AWS S3 can be configured for object storage with an existing secret as follows. First, prepare an existing secret with credentials in:
$ kubectl -n dai apply -f dai-objectstorage.yaml
And modify your values file to update or add the following keys as follows:
Before deploying it to your cluster with Helm.
Eggplant DAI uses PostgreSQL for data storage. The Helm chart provides several options for configuring it.
Bundled PostgreSQL (Default)
By default, the Eggplant DAI Helm chart deploys PostgreSQL as a sub-chart with username and password both set to
To override this, create a secret with credentials in:
And modify your values file to update or add the following keys and apply it to your cluster with Helm:
keycloak.externalDatabase.existingSecretPasswordKey: by default, the Bitnami chart expects
the existing secret to have the database password under the key
password, but the Bitnami
PostgreSQL chart and DAI default to
postgres-password as the key. You can either overrirde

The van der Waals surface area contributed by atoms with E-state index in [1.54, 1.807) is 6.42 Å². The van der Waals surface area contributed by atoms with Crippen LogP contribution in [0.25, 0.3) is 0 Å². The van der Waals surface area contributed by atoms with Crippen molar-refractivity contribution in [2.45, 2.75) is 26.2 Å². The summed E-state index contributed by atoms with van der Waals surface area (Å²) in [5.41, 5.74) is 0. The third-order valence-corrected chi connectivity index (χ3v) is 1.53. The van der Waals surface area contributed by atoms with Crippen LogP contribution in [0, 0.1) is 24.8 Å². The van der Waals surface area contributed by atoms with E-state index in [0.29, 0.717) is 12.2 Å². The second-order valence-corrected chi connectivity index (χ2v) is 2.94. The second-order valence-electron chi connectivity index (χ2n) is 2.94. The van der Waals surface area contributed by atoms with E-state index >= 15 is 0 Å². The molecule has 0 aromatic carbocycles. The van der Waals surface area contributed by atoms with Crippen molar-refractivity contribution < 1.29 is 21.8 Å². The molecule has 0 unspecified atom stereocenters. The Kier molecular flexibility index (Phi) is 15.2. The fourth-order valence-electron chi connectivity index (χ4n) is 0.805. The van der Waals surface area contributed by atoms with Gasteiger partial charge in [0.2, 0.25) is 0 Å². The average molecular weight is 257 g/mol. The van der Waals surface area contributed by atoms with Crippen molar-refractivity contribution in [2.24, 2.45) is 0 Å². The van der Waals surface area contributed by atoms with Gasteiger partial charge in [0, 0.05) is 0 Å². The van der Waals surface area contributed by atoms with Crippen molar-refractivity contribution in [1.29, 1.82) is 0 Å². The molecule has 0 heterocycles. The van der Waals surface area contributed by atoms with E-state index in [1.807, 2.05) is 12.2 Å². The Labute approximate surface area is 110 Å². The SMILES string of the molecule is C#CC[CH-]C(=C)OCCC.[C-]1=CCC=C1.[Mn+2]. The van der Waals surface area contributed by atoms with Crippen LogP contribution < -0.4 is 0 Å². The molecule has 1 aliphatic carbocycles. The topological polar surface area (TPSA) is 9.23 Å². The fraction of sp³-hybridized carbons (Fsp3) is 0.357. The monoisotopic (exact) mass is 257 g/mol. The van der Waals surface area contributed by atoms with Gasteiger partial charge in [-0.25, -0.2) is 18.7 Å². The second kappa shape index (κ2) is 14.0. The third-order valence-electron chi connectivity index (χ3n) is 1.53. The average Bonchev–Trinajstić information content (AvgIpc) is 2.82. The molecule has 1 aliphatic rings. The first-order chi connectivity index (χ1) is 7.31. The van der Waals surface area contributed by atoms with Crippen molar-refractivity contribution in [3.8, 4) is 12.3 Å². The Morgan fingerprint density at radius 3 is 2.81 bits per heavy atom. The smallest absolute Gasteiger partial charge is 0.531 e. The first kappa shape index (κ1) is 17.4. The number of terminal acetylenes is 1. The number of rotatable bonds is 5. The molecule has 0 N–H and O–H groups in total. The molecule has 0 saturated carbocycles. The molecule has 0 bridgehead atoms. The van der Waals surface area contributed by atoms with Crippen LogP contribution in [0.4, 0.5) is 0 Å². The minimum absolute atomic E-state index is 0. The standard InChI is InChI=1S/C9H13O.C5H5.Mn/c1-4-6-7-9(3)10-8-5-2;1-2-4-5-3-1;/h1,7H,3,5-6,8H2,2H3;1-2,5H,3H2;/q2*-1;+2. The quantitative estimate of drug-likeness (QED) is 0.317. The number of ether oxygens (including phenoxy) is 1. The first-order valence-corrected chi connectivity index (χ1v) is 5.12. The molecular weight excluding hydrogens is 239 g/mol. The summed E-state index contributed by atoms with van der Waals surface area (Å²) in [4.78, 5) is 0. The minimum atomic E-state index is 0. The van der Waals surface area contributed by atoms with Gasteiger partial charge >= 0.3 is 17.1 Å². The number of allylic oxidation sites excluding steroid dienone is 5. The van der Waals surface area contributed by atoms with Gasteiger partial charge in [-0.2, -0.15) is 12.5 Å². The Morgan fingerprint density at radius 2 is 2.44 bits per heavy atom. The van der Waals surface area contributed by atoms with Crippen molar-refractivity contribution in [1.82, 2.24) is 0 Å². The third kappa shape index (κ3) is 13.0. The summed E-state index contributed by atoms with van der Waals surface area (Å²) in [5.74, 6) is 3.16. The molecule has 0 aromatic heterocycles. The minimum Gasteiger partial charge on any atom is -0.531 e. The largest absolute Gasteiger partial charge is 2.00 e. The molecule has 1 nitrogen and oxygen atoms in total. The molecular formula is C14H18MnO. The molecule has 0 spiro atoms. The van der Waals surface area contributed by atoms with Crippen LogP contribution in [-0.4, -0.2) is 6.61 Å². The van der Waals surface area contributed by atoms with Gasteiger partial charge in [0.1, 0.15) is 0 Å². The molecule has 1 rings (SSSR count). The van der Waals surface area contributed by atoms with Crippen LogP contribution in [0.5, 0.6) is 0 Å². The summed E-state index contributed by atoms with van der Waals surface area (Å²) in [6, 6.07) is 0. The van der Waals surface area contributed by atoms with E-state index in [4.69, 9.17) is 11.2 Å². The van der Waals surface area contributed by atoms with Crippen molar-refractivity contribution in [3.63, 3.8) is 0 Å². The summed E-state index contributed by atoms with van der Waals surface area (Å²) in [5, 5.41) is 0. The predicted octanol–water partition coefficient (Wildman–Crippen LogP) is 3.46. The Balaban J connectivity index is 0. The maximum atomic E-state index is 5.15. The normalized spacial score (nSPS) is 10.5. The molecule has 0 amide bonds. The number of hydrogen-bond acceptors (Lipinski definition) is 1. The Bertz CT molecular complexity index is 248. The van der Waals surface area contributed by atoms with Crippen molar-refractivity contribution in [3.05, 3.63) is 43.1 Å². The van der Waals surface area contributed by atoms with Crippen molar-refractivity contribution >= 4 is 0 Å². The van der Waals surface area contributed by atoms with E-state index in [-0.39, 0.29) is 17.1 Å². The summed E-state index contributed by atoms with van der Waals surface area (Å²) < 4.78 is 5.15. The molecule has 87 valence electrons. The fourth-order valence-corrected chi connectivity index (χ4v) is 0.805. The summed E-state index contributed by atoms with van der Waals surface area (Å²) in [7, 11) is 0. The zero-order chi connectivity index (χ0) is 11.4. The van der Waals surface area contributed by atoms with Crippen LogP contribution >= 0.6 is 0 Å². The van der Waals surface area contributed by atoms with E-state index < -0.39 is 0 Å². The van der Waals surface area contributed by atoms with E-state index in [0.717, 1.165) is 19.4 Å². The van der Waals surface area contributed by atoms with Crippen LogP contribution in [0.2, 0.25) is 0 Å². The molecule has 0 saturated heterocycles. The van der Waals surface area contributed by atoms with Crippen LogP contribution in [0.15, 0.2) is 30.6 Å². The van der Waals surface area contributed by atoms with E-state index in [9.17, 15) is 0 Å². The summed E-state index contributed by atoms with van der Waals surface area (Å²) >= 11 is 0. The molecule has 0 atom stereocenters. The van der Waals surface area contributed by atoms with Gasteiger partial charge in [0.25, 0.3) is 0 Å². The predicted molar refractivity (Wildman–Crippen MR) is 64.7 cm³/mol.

the behaviour of the Keycloak chart, as above, or alternatively you could set
The PostgreSQL installation is provided by the Bitnami chart.
You can further customise it by passing options to it under the
key in your values file. See the Bitnami documentation for available options.
If you override
extraEnvVars, you need to ensure you also set the
POSTGRESQL_DATABASE environment variable to
keycloak. This creates the Keycloak
database that is configured under the
keycloak key in the default values.
Eggplant cannot support changes to the PostgreSQL configuration.
If you have an existing PostgreSQL installation, or would like to use an external service like AWS RDS, you can do so.
Using the same existing secret as above, modify your values file to set the following keys:
Note that if you use an existing PostgreSQL deployment, you also need to update the Keycloak configuration to use this.
The engine component of Eggplant DAI is used for test execution and report generation. As your DAI instance becomes busier, you will need to scale this component to handle greater test volumes. We recommend using Keda to manage this scaling.